Khalid Koser, Geneva Centre for Security Policy GCSP

Khalid Koser, Geneva Centre for Security Policy GCSP

Khalid Koser, Academic Dean and Head of the New Issues in Security ProgrammeGeneva Centre for Security Policy GCSP.

International migration is determined by political, economic and demographic changes. In the future also by environmental factors. Migration is increasingly complex and presents significant challenges in both national and international perspective. Migration expert Khalid Koser, also speaker on 22nd International Europe Forum Lucerne in April 2012, indicates the following points.

Europe Forum Lucerne: What are the aspects of the global migration flows in future?

Khalid Koser: An important aspect is unpredictability. While most experts agree that there will be a significant increase in international migration during the 21st Century, it is hard to predict numbers. In particular there are question marks over the impact of the effects of climate change on migration – we are not sure how many people will be affected, how soon, where they will come from, or where they will go. Besides climate change, the other important driver for migration in the future will be disparities in development, demographic growth, and democracy.

«There is a lack of objective debate about the pros and cons of migration.»
Khalid Koser, Geneva Centre for Security Policy GCSP

What are the challenges of immigration countries they cope with?

The impact of migration on destination countries depends on variables such as the number of migrants and their background and skills, as well as the character of the destination country including the strength of its economy and whether it has a tradition of immigration. The evidence is that on balance the impact of migration on the labour market is neutral or positive. While the impact on society and culture is harder to measure, some people celebrate diversity, while other people find it frightening. One of my main concerns in Switzerland and Europe more generally at the moment is that there is a lack of objective debate about the pros and cons of migration.

In particular, the large number of refugees is a major challenge. What are the criteria for choosing a country of asylum?

In fact most refugees in the world are in poorer countries not rich countries like Switzerland. In more developed countries, the main challenge is that a significant proportion of people who apply for asylum are not actually refugees, and it can be time-consuming and expensive to distinguish refugees from others. But this is an important process to get right as refugees are entitled to protection and assistance under international law. It is not clear how asylum seekers choose their destination country. Sometimes they do not have a choice and are taken there by smugglers or traffickers. Sometimes they are very well-informed, for example where they have friends or family members in a particular country. Most of the time their main concern is to go somewhere that is safe and decent.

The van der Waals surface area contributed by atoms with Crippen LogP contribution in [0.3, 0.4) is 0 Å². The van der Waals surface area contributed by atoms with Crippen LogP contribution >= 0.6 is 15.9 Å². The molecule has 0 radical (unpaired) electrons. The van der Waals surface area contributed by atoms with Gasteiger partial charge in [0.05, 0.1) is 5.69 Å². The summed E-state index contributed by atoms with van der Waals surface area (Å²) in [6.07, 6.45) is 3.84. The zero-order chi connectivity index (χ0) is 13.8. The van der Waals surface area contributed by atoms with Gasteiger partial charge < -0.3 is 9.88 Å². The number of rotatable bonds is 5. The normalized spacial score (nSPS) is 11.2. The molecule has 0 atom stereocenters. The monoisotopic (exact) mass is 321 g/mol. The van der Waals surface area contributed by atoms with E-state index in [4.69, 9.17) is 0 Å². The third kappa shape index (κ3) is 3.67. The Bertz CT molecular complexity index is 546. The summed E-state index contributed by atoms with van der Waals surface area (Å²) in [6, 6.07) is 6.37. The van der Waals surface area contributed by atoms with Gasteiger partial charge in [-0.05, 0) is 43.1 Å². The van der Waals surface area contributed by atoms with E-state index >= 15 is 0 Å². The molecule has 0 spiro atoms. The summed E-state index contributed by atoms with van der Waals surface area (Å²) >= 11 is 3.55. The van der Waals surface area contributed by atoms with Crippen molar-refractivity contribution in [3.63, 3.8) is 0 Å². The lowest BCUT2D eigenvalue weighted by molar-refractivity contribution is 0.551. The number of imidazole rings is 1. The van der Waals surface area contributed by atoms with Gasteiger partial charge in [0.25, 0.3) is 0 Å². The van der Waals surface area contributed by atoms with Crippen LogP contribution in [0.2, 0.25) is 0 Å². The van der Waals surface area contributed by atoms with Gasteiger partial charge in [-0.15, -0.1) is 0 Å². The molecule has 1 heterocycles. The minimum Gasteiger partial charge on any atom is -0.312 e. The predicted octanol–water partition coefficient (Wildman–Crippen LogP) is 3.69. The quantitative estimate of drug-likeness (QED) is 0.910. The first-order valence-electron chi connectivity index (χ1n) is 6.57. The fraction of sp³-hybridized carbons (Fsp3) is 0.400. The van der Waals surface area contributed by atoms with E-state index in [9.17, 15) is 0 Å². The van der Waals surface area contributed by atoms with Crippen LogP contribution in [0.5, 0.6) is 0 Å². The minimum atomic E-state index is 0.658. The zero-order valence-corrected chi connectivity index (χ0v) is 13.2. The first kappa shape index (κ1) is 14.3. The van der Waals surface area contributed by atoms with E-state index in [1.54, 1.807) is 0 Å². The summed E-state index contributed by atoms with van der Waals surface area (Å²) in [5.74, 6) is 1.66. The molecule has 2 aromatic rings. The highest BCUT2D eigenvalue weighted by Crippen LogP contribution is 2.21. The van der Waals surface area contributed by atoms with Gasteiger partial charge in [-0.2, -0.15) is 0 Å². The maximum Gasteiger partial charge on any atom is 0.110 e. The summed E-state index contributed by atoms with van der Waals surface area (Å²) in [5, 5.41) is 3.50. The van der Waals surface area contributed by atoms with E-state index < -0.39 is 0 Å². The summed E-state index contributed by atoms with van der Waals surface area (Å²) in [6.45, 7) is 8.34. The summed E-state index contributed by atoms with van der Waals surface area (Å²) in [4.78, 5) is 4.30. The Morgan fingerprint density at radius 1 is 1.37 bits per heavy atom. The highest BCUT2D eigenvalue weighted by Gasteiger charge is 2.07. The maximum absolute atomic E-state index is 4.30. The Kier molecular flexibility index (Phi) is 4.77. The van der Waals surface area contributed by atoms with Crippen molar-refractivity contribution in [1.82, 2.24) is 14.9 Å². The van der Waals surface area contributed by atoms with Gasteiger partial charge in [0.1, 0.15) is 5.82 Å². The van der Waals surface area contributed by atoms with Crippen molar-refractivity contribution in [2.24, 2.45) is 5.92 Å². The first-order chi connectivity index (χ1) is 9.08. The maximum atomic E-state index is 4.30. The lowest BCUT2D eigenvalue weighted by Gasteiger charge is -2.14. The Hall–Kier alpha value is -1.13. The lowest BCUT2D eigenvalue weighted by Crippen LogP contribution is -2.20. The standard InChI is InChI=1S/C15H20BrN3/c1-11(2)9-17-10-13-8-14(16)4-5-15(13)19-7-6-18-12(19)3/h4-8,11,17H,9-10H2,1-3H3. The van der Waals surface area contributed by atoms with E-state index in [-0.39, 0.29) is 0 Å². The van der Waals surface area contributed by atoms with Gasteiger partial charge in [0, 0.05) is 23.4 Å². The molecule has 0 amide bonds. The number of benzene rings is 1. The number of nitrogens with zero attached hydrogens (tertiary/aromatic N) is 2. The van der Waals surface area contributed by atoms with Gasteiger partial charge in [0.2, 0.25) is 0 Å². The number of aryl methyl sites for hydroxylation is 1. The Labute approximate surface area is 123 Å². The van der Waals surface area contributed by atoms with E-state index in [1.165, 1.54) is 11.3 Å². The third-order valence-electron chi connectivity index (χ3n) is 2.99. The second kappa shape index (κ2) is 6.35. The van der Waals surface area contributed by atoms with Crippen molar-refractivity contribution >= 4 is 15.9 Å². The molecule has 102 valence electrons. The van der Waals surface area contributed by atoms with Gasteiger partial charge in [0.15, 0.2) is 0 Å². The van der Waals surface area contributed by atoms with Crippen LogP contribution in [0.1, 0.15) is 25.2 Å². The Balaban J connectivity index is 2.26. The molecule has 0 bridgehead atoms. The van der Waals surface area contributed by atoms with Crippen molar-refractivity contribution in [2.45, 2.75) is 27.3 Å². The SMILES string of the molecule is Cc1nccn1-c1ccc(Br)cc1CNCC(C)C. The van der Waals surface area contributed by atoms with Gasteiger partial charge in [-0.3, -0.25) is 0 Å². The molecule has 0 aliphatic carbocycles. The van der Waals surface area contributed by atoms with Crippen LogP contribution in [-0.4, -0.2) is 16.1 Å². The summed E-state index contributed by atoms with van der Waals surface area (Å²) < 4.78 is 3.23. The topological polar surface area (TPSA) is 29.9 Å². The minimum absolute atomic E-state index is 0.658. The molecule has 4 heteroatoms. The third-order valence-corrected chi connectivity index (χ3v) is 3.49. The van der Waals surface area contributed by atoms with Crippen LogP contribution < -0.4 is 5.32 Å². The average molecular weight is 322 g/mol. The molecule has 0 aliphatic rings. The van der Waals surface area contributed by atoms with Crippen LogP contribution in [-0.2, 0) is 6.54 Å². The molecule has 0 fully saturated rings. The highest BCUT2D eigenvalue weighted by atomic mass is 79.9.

«International migration is by definition a transnational issue, and no single country can manage or control a transnational issue on a unilateral basis.»

You plead in your publications on international cooperation on migration issues. What are the most effective and why?

International migration is by definition a transnational issue, and no single country can manage or control a transnational issue on a unilateral basis. Even the United States, currently the world’s superpower, has many millions of undocumented migrants and cannot control its border with Mexico. There is no single UN agency with responsibility for migration, and some people argue that there should be, but in reality this is unlikely. The most realistic option is to encourage greater coordination between UN agencies and other agencies involved in migration, and at the same time to encourage more dialogue between states on migration.

Dr. Khalid Koser
is Academic Dean and Head of the New Issues in Security Programme, Geneva Centre for Security Policy GCSP. He is also Non-Resident Senior Fellow in Foreign Policy Studies at the Brookings Institution in Washington D.C., Research Associate at the Graduate Institute of International and Development Studies in Geneva, Non-resident Fellow at the Lowy Institute for International Policy in Sydney, Australia, and Associate Fellow of the Global Health Security Programme at Chatham House. He has field experience in Afghanistan, the Balkans, the Horn of Africa, Southern Africa, and Western Europe.

Europa Forum Luzern
Immigration issue
The next Europa Forum Luzern is dedicated to this important topic on April 23-24, 2012 in Lucerne. High-level national and international experts from industry, academia and politics discuss economic needs and political boundaries.
Symposium on Tuesday April 24, 2012 (9am to 6pm) in Lucerne,
Entry CHF/€ 350.00 incl. Documentation, Meals and simultaneous Translation
Public meeting Monday April 23, 2012 from 5.45pm to 8pm 
in Lucerne (free admission – registration is required)
For more information and registration:

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